William's home for discarded gems and concepts-in-progress.

Welcome to William Van Winkle's blog, home for everything from notes on his latest ebooks to leftovers from his articles in CPU, Tom's Hardware, Smart Computing, and other media outlets. Check out his author pages at Amazon and Smashwords!

Thursday, May 31, 2012

Getting Hot Art for a Cold Story

A couple of days ago, I released a new short story called "Stay Cold" on Amazon and Smashwords. As with two of my other stories, I was fortunate enough to have Andria Cogley of A. Cogley Design supply the cover art. I've written here before about how important it is to get professional help when producing ebooks, but to illustrate the point, I wanted to show you the process we went through on the cover for "Stay Cold" and how a good designer's intuition will usually trump a writer's best graphical ideas every time.

Long before I went to Andria with the story, I started with this image:


This copyrighted shot was supplied to me by a photographer friend, the immensely talented Gary Wilson. I instantly fell in love with the drama of the approaching snowstorm and how it seemed to warp the sun's light. Especially viewed at full size, the photograph is incredible, and it seemed to encapsulate this sense of impending disaster. I sent the picture to Andria, told her I thought it was the greatest thing ever, and asked her to do something with it. This was the initial result:

I know Andria is probably cringing while reading this, as she strongly encouraged me not to share the image while the cover was in progress. (Sorry, Andria...but we're good now...right?) She was very up front about indicating her dislike of this draft. I'd noted that the concept of melting figured into the story, so she gave the sun a warmer tone. And since that warm sun would be revealing some unsavory elements buried in the storm, she threw a hand into the foreground as a sort of conceptual placeholder.

But as Andia had insinuated, the whole cover just flopped. The colors weren't right. Nothing popped out visually. Why was there textured ground after a blizzard that flattened everything? And most of all, where was the approaching storm? I tried to futz with the composition myself and just couldn't get the storm back into the frame. It was a bust.

That takes us to draft number two:

At first, I resisted this version. I missed the storm, most of all. But the longer I looked at this draft, the more I recognized where Andria was going. Now, we had a bloody hand that looked to be trapped under thawing ice. That lent a drama to the scene that was wholly absent in my design. Was the owner of the hand alive or dead? Why was there blood? Most importantly, this new urgency now gave fresh, intriguing ambiguity to the title. If someone was trapped, why should it "stay cold"?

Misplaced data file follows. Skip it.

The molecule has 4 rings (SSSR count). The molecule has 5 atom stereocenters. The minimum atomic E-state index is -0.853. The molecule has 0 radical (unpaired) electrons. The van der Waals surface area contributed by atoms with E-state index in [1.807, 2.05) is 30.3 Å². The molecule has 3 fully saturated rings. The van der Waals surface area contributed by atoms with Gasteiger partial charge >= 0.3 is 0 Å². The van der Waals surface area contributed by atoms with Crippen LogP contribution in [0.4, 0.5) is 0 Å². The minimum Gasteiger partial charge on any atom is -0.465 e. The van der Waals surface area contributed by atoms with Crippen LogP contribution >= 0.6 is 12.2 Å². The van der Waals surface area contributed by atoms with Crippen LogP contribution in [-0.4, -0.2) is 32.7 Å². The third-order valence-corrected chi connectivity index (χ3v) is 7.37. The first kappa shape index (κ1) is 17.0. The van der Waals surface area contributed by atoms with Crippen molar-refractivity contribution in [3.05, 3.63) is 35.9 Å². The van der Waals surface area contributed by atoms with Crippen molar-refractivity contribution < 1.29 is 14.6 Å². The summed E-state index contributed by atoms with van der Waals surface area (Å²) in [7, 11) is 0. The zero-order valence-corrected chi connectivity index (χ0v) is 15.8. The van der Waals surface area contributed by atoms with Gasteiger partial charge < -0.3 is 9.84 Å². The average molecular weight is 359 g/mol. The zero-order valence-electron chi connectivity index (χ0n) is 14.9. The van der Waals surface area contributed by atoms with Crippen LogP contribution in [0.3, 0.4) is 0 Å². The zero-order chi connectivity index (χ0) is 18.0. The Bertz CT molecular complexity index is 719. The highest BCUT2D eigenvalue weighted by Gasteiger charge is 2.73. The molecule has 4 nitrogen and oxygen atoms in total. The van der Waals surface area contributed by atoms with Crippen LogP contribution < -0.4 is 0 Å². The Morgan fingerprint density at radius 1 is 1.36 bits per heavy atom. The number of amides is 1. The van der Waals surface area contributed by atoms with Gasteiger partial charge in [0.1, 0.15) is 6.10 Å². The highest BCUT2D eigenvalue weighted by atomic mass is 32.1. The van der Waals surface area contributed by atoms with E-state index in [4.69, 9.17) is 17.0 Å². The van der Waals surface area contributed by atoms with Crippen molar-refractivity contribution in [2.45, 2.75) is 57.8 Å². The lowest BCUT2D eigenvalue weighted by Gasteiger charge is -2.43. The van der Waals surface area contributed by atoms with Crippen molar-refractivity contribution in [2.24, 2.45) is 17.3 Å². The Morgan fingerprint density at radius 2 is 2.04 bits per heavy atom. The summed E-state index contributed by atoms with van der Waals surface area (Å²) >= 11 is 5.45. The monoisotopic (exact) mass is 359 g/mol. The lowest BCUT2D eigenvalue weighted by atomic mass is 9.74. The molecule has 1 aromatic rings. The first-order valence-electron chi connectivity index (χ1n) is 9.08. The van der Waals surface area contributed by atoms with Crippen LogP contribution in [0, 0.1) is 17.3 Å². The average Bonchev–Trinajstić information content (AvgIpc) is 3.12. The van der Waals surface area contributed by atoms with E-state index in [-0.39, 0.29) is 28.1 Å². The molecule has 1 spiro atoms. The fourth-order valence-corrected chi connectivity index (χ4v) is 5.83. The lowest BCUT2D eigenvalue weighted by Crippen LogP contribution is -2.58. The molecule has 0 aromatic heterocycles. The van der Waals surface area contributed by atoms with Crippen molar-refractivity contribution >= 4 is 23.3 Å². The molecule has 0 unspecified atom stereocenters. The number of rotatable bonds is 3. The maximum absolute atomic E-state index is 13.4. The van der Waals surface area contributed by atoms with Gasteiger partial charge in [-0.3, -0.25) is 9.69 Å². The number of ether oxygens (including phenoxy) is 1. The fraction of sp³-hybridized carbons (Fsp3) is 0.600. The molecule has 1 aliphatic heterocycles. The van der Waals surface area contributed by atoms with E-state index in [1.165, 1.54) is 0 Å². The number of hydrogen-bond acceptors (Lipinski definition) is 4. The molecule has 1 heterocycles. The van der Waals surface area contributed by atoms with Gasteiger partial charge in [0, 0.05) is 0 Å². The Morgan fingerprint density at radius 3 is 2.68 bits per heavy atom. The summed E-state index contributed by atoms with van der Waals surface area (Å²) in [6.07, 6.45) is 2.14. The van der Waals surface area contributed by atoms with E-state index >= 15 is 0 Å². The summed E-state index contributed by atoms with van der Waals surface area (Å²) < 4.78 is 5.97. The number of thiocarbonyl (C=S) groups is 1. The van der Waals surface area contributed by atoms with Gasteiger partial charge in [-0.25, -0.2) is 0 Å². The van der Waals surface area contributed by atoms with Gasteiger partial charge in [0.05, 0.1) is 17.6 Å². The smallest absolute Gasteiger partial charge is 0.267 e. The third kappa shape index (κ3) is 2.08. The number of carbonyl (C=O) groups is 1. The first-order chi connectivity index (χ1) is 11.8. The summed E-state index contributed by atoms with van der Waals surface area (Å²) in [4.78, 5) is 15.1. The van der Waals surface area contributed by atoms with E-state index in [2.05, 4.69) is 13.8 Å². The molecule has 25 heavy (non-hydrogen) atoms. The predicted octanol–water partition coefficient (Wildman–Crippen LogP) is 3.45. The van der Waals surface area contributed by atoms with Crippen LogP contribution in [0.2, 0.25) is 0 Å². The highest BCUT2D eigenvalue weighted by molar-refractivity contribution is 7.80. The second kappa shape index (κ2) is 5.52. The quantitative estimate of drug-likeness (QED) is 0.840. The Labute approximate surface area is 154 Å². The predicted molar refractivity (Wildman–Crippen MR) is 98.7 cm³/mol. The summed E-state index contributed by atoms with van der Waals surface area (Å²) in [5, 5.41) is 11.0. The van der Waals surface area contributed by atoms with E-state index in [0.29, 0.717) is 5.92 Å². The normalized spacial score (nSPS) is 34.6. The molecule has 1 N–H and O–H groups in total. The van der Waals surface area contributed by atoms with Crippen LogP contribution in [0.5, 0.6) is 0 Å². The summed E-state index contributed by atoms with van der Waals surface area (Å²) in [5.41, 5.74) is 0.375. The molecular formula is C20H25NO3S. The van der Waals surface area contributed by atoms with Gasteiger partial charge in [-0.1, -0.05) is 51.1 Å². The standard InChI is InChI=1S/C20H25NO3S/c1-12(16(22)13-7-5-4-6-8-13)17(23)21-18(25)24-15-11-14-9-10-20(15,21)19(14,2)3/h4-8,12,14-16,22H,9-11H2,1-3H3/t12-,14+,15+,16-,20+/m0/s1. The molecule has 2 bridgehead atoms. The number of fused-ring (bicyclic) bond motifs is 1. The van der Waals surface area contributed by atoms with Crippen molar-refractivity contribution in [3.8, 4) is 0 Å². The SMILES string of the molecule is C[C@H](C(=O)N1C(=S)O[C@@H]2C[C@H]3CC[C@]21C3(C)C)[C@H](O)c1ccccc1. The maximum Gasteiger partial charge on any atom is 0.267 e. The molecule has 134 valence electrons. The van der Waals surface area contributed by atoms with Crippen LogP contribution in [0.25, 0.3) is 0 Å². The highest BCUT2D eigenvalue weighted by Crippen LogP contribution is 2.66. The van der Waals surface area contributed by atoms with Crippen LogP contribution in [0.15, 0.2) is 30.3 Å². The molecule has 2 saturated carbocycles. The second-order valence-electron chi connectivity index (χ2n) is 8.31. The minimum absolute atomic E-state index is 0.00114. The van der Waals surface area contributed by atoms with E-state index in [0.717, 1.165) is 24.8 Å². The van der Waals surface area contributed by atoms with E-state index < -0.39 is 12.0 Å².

At this point, I hadn't finished the story, and Andria couldn't read my mind. I had to tell her that there was no ice in the tale. We needed the snow back. Also, I missed the big, blocky font from the first draft, which struck me as more dramatic and imperative.

So we went into draft number three:

When this popped out of my inbox, my breath caught in my chest. I'm going to start calling that "The Andria Effect." I had never even mentioned frostbite to her. There is no mention of frostbite in my story. But she thought that up independently, and it completely made the cover. OK, I'll be honest. I'd never seen frostbite before and didn't know that it would turn finger extremities black. I had to look it up in Google Images, and that was no treat on a full stomach, let me tell you.

I loved damn near everything about this cover. You get the snow, but it's a texture, not distracting detail. There's blood, so you know something possibly violent has happened, but the blood takes a back seat to the frostbite, which in turn visually pops against the pale background. (Note that it's the same hand as was used in the second draft, only dressed up in a lot of Photoshop layers. I really wish I knew how to create effects like that.) I got my big font back, and I even dug the way she sort of set it into the snow.

The only thing still needed was cleaning up some of the oddly placed snow texture and frostbite/blood stains that looked more like ink than damaged tissue. Andria also added some puckering to the skin to simulate desiccation. That took us into draft 3.5 (right).

I'm finding that both the art and text in my self-publishing go through three major drafts followed by one or two touch-up mini-drafts. Some writers do two or only one major draft; some will edit and re-edit for years in the hopeless pursuit of perfection. If I can get to 90% to 95% of perfection in three drafts plus spare change, I'm a happy camper. That's a schedule I can live with and feel acceptably productive.

In any event, there you go -- another cover evolution that shows how something awesome can emerge from good intentions gone horribly wrong...with the proper professional help.


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